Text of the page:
[lg policy] Fwd: A New Language for Pakistan’s Deaf

Harold Schiffman haroldfs at gmail.com
Wed Apr 1 19:38:26 UTC 2015

 Forwarded From: Fierman, William <wfierman at indiana.edu>
Date: Wed, Apr 1, 2015 at 2:54 PM

A New Language for Pakistan’s Deaf

 *A New Language for Pakistan’s Deaf*

APRIL 1, 2015

KARACHI, Pakistan — With one national language, Urdu, four provincial
tongues (Sindhi, Punjabi, Pashto and Balochi), and nearly 300 regional
dialects, Pakistan
linguistic diversity is like a beautiful carpet, interwoven with threads
ancient and young. The regional languages developed over thousands of
years, while Urdu came from northwestern India in the 12th century. Then,
in 1947, English was made an official language as a legacy of British rule
in India.

Now a small group of educators of the deaf intends to add one more language
— this one not spoken. It is called Pakistan Sign Language, and its
creators just may succeed in spreading its use across the country.

Schools for the deaf have existed in Pakistan since the 1980s; one of the
largest in Karachi is the Absa School and College for the Deaf, where
initial research was conducted to develop Pakistan Sign Language, or
P.S.L., as it is known here. A Pakistan Association of the Deaf, with
chapters in many cities and towns, was formed in 1987, when deaf people in
Pakistan were not just misunderstood; often they were shunned or ostracized
by people who considered them mentally handicapped and unsuited for normal

In the same decade, Richard Geary Horwitz, an American, and his wife,
Heidi, from the Philippines, moved to Pakistan from India and added a new
dimension to deaf education. They are the parents of a boy who had been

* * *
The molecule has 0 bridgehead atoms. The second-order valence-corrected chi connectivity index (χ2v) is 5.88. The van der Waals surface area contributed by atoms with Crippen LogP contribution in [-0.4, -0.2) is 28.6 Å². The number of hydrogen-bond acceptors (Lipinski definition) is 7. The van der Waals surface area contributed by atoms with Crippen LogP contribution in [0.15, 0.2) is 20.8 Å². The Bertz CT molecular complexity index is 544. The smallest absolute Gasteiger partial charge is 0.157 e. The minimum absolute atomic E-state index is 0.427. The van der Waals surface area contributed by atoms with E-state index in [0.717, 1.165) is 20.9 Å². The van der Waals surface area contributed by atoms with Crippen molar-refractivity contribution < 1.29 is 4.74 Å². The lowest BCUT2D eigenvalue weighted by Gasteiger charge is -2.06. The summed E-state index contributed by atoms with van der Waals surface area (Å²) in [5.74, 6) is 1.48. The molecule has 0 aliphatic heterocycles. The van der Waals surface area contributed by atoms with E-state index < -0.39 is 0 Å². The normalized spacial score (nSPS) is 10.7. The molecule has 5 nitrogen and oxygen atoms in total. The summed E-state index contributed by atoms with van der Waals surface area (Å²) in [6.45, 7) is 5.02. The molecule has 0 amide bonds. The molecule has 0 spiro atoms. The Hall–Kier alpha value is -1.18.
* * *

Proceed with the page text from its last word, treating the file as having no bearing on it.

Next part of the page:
born deaf, and for years they had worked with the deaf in the Philippines
and in New Delhi. While visiting Karachi in 1984, they learned that their
expired Indian visas would not be renewed. So they stayed here and started
a program called Deaf Reach in a small classroom with 15 children from
Karachi’s slums as well as their son, Michael. From it grew the Family
Education Services Foundation, a network of seven schools that now
stretches across Karachi, Hyderabad, Rashidabad, Sukkur and Nawabshah in
the province of Sindh, as well as Lahore in Punjab.

Today, Pakistan’s Deaf Reach schools educate nearly 1,000 students, and
additional foundation programs offer vocational and technical training,
parent training and teacher education.

It is, of course, not enough. There are an estimated 1.25 million deaf
children in Pakistan, and Deaf Reach schools educate a small fraction of
them. Still, the project is considered a success when measured against
Pakistan’s bleak educational landscape. It is, after all, a nonprofit
network with its own curriculum that delivers high-quality education to a
specialized community. Pakistani companies and foreign aid organizations
have enthusiastically donated money, and U.S.A.I.D. donated $250,000 last
year to help build the Deaf Reach school in Rashidabad.

Inside the Deaf Reach schools, an emotional and social revolution is on
view every day. Students are treated not as “special,” but as normal. The
one thing that sets a Deaf Reach classroom apart is that the lessons take
place in complete silence. Students and their teachers — half of whom are
deaf themselves — communicate in sign language, a graceful ballet of hands